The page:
Suicides, household chemicals, and cars

September 8, 2011, 11:47 pm


Chemical Suicides in Automobiles — Six States, 2006–2010. MMWR Sept 9, 2011;60:1189-1192.

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Several years ago, committing suicide using hydrogen sulfide — produced by mixing commonly available household chemicals — became a fad in Japan.  In less than 3 months during that year, there were reports of 220 cases of attempted suicides in Japan, with 208 deaths. The epidemic was attributed to recipes for producing lethal gases that appeared on the internet, media coverage, and copycat incidents.

This reports identified 10 incidents of chemical suicide attempts in enclosed automobiles in 15 states during the years 2006 – 2010. Nine victims died, and there were irritant gas injuries to 4 first responders. The “Editorial Note” accompanying this article makes the following points:

  • First responders must take appropriate precautions when at the site of a potential chemical suicide.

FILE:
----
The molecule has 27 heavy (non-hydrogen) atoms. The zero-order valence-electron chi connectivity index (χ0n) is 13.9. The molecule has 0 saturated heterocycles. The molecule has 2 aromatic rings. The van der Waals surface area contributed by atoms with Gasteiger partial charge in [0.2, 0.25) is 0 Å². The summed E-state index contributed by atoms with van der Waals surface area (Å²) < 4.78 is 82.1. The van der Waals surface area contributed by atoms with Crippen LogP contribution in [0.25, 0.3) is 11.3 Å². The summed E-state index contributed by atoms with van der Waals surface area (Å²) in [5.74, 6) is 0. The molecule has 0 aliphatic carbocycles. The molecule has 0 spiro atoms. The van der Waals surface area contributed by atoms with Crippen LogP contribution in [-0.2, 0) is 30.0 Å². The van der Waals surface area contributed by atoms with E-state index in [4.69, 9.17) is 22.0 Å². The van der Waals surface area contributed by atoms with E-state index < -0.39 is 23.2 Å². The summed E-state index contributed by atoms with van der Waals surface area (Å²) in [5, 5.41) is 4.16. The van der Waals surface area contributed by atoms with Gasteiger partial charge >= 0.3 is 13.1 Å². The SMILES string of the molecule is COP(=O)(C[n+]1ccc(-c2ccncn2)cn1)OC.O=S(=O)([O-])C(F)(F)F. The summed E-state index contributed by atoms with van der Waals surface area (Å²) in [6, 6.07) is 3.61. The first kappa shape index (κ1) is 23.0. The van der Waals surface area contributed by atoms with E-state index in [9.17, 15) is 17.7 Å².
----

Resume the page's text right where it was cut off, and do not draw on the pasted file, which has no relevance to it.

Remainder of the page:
• First responders should immediately contact a Hazmat team, and secure the site.
  • The toxic gases most commonly involved in chemical suicides are hydrogen sulfide and hydrogen cyanide.
  • Both victims and responders should be decontaminated at the scene of chemical suicide or attempted-suicide.
  • Vehicles transporting victims should be well-ventilated.

For a recent article on a similar topic, see Reedy SJD et al, Suicide Fads: Frequency and Characteristics of Hydrogen Sulfide Suicides in the United States. (West J Emerg Med July 2011;12:300-304).

Link: Chemical Assisted Suicide: Responder Information

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